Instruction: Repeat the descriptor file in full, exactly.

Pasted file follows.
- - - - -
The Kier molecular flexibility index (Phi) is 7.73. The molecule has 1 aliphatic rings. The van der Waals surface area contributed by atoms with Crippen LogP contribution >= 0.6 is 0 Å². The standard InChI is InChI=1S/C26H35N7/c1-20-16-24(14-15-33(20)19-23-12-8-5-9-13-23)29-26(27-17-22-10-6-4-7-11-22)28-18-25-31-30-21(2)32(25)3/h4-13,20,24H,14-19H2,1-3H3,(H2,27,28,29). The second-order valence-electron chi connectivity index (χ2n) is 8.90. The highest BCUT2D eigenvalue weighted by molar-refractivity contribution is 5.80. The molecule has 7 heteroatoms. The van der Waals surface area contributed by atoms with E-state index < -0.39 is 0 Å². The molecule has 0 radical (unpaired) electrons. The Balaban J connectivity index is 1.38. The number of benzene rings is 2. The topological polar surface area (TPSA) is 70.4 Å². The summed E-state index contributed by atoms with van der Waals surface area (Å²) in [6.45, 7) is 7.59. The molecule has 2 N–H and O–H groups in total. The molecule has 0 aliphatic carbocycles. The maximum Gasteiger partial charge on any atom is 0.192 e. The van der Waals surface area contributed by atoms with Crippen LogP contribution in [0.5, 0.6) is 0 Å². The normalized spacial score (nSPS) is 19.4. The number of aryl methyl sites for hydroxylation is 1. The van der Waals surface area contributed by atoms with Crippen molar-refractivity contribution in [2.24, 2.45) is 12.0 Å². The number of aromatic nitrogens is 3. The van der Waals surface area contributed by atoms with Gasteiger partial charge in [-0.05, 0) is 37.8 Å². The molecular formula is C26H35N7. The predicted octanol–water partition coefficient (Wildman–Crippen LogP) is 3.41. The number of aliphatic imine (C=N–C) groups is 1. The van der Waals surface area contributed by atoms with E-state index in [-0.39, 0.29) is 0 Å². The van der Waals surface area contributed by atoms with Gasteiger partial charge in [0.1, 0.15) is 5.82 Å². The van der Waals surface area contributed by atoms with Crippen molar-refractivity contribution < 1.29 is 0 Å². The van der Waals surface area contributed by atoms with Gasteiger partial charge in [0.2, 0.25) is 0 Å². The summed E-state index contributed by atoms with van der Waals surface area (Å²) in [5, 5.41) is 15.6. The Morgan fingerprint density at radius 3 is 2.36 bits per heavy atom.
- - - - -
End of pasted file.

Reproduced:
The Kier molecular flexibility index (Phi) is 7.73. The molecule has 1 aliphatic rings. The van der Waals surface area contributed by atoms with Crippen LogP contribution >= 0.6 is 0 Å². The standard InChI is InChI=1S/C26H35N7/c1-20-16-24(14-15-33(20)19-23-12-8-5-9-13-23)29-26(27-17-22-10-6-4-7-11-22)28-18-25-31-30-21(2)32(25)3/h4-13,20,24H,14-19H2,1-3H3,(H2,27,28,29). The second-order valence-electron chi connectivity index (χ2n) is 8.90. The highest BCUT2D eigenvalue weighted by molar-refractivity contribution is 5.80. The molecule has 7 heteroatoms. The van der Waals surface area contributed by atoms with E-state index < -0.39 is 0 Å². The molecule has 0 radical (unpaired) electrons. The Balaban J connectivity index is 1.38. The number of benzene rings is 2. The topological polar surface area (TPSA) is 70.4 Å². The summed E-state index contributed by atoms with van der Waals surface area (Å²) in [6.45, 7) is 7.59. The molecule has 2 N–H and O–H groups in total. The molecule has 0 aliphatic carbocycles. The maximum Gasteiger partial charge on any atom is 0.192 e. The van der Waals surface area contributed by atoms with Crippen LogP contribution in [0.5, 0.6) is 0 Å². The normalized spacial score (nSPS) is 19.4. The number of aryl methyl sites for hydroxylation is 1. The van der Waals surface area contributed by atoms with Crippen molar-refractivity contribution in [2.24, 2.45) is 12.0 Å². The number of aromatic nitrogens is 3. The van der Waals surface area contributed by atoms with Gasteiger partial charge in [-0.05, 0) is 37.8 Å². The molecular formula is C26H35N7. The predicted octanol–water partition coefficient (Wildman–Crippen LogP) is 3.41. The number of aliphatic imine (C=N–C) groups is 1. The van der Waals surface area contributed by atoms with E-state index in [-0.39, 0.29) is 0 Å². The van der Waals surface area contributed by atoms with Gasteiger partial charge in [0.1, 0.15) is 5.82 Å². The van der Waals surface area contributed by atoms with Crippen molar-refractivity contribution < 1.29 is 0 Å². The van der Waals surface area contributed by atoms with Gasteiger partial charge in [0.2, 0.25) is 0 Å². The summed E-state index contributed by atoms with van der Waals surface area (Å²) in [5, 5.41) is 15.6. The Morgan fingerprint density at radius 3 is 2.36 bits per heavy atom.